The current paradigm of time in the marketing literature is one where time is linear, quantifiable and predominantly chronological in nature. This is merely one construct of one aspect of time and a construct that is largely specific to a western, industrialized society. The associated theory of time allocation assumes individuals seek to compress time‐consuming activities. Time compression and the speeding‐up of activities are a current feature of both consumer and industrial marketing. Discusses other constructs of time, drawn from the fields of sociology, psychology and anthropology. Time is two concepts, duration and succession. Time can be cyclical rather than linear and is seen as such within concepts such as the product life cycle. It can also be episodic, as in the celebration of events. Questions whether time is ever truly linear, as our perception of duration varies with the content of the activities that fill that duration. This suggests an alternative to time compression, to fill empty time so as to make duration appear faster. Discusses the limitations of current theory and concepts. Suggests a relativistic approach of describing or scoping time‐consuming activities as an alternative towards developing a more universal understanding of time allocation. Argues that progress is needed in the area to meet the needs of a society where time in general and leisure time in particular are ever more significant.

Details

European Journal of Marketing, vol. 28 no. 8/9
Type: Research Article
ISSN: 0309-0566

Keywords

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Article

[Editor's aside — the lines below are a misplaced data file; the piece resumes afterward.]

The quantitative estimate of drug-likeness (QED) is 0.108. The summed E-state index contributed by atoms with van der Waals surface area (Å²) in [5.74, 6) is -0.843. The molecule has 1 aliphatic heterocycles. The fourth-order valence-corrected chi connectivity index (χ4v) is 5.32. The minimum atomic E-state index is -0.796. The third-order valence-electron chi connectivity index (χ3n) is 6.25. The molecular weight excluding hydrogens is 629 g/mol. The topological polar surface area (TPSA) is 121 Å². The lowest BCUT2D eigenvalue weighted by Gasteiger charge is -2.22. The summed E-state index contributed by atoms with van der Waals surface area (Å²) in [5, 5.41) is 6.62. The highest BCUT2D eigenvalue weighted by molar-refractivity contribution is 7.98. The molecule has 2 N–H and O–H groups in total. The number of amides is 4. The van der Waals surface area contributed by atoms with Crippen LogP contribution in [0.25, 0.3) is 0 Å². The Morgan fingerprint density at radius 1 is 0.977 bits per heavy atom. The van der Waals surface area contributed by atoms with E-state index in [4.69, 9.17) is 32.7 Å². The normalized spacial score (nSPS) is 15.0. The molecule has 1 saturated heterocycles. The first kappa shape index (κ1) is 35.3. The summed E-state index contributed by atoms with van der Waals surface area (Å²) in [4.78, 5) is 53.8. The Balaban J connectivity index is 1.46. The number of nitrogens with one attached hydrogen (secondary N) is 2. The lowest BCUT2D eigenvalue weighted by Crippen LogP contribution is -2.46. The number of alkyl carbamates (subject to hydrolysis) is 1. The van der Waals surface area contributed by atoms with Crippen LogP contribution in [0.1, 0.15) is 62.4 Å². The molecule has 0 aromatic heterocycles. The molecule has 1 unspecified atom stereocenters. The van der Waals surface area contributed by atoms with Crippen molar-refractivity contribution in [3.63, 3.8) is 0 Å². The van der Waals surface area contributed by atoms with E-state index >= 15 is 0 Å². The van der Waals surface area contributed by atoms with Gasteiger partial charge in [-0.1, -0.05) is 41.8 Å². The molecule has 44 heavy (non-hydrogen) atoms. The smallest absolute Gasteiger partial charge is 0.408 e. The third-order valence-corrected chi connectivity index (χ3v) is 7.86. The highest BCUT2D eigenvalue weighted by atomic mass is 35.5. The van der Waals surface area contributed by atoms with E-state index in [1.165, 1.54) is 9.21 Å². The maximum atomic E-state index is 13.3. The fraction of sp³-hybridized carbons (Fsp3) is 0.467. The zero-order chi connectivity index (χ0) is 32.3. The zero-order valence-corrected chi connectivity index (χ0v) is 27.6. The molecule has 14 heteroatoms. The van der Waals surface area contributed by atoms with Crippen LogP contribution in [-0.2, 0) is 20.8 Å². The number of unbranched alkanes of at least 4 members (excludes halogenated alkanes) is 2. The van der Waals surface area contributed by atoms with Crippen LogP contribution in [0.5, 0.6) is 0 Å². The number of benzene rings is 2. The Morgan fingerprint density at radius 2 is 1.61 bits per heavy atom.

Publication date: 25 January 2008

Andrea Insch

The purpose of this paper is to identify and explain the triggers and processes of value creation in Australia's chicken meat supply chains. This industry was chosen as…

Abstract

Purpose

The purpose of this paper is to identify and explain the triggers and processes of value creation in Australia's chicken meat supply chains. This industry was chosen as the critical case due to the rapid rise in poultry meat consumption in western markets. This study addresses the lack of understanding about the transformation of agri‐food supply chains to provide a chronological and historical explanation of patterns of value creation in this industry.

Design/methodology/approach

A historical case study approach was chosen. Multiple primary and secondary sources were collated and analysed to describe events in narrative form.

Findings

Analysis of the patterns of value creation revealed four major phases in the evolution of Australia's chicken meat supply chains. In each phase a dominant form of value creation was identified and the triggers that facilitated the transition between phases are described.

Research limitations/implications

As the study is confined to a single industry, further research in other settings is needed to verify the patterns described. Since agri‐food supply chains are dynamic they should be continuously monitored to identify trends that resemble previous triggers and processes, or manifest as novel ones.

Originality/value

This study takes a historical perspective to identify the triggers and patterns of value creation in Australia's chicken meat supply chains. A schema of phases of value creation is offered that can potentially be applied by practitioners in other industries to diagnose the possible outcomes of prior events and actions by supply chain members.

Details

British Food Journal, vol. 110 no. 1
Type: Research Article
ISSN: 0007-070X

Keywords

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Article
Publication date: 1 April 2003

Georgios I. Zekos

Aim of the present monograph is the economic analysis of the role of MNEs regarding globalisation and digital economy and in parallel there is a reference and examination…

Abstract

Aim of the present monograph is the economic analysis of the role of MNEs regarding globalisation and digital economy and in parallel there is a reference and examination of some legal aspects concerning MNEs, cyberspace and e‐commerce as the means of expression of the digital economy. The whole effort of the author is focused on the examination of various aspects of MNEs and their impact upon globalisation and vice versa and how and if we are moving towards a global digital economy.

Details

Managerial Law, vol. 45 no. 1/2
Type: Research Article
ISSN: 0309-0558

Keywords